These pollutants feed excessive growth of harmful algae and bacteria.

At the same time, overfishing and destruction of wetlands have diminished the competing sea life and natural buffers that once held the microbes and weeds in check.

The consequences are evident worldwide.

Off the coast of Sweden each summer, blooms of cyanobacteria turn the Baltic Sea into a stinking, yellow-brown slush that locals call "rhubarb soup." Dead fish bob in the surf. If people get too close, their eyes burn and they have trouble breathing.

On the southern coast of Maui in the Hawaiian Islands, high tide leaves piles of green-brown algae that smell so foul condominium owners have hired a tractor driver to scrape them off the beach every morning.

On Florida's Gulf Coast, residents complain that harmful algae blooms have become bigger, more frequent and longer-lasting. Toxins from these red tides have killed hundreds of sea mammals and caused emergency rooms to fill up with coastal residents suffering respiratory distress.

North of Venice, Italy, a sticky mixture of algae and bacteria collects on the Adriatic Sea in spring and summer. This white mucus washes ashore, fouling beaches, or congeals into submerged blobs, some bigger than a person.

Along the Spanish coast, jellyfish swarm so thick that nets are strung to protect swimmers from their sting.

Organisms such as the fireweed that torments the fishermen of Moreton Bay have been around for eons. They emerged from the primordial ooze and came to dominate ancient oceans that were mostly lifeless. Over time, higher forms of life gained supremacy. Now they are under siege.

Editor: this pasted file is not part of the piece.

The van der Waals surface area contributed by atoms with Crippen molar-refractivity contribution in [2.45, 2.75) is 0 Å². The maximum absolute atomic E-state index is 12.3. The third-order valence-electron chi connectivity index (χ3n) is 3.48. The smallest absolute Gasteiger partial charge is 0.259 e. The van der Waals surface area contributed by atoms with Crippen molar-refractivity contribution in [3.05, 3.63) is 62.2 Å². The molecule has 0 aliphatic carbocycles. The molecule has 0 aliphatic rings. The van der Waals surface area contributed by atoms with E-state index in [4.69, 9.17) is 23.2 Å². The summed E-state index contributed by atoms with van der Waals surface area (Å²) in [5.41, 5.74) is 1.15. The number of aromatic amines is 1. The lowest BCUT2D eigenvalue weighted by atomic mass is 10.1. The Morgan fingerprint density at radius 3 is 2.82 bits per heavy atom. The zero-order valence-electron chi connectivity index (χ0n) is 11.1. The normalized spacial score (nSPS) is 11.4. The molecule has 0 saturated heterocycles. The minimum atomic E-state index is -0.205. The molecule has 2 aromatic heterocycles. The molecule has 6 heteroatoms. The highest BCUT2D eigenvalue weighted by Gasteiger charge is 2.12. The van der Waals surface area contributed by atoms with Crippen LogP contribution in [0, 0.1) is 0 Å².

Like other scientists, Jeremy Jackson, 63, was slow to perceive this latest shift in the biological order. He has spent a good part of his professional life underwater. Though he had seen firsthand that ocean habitats were deteriorating, he believed in the resilience of the seas, in their inexhaustible capacity to heal themselves.

Then came the hurricane season of 1980. A Category 5 storm ripped through waters off the north coast of Jamaica, where Jackson had been studying corals since the late 1960s. A majestic stand of staghorn corals, known as "the Haystacks," was turned into rubble.

Scientists gathered from around the world to examine the damage. They wrote a paper predicting that the corals would rebound quickly, as they had for thousands of years.

"We were the best ecologists, working on what was the best-studied coral reef in the world, and we got it 100% wrong," Jackson recalled.

The vividly colored reef, which had nurtured a wealth of fish species, never recovered.

"Why did I get it wrong?" Jackson asked. He now sees that the quiet creep of environmental decay, occurring largely unnoticed over many years, had drastically altered the ocean.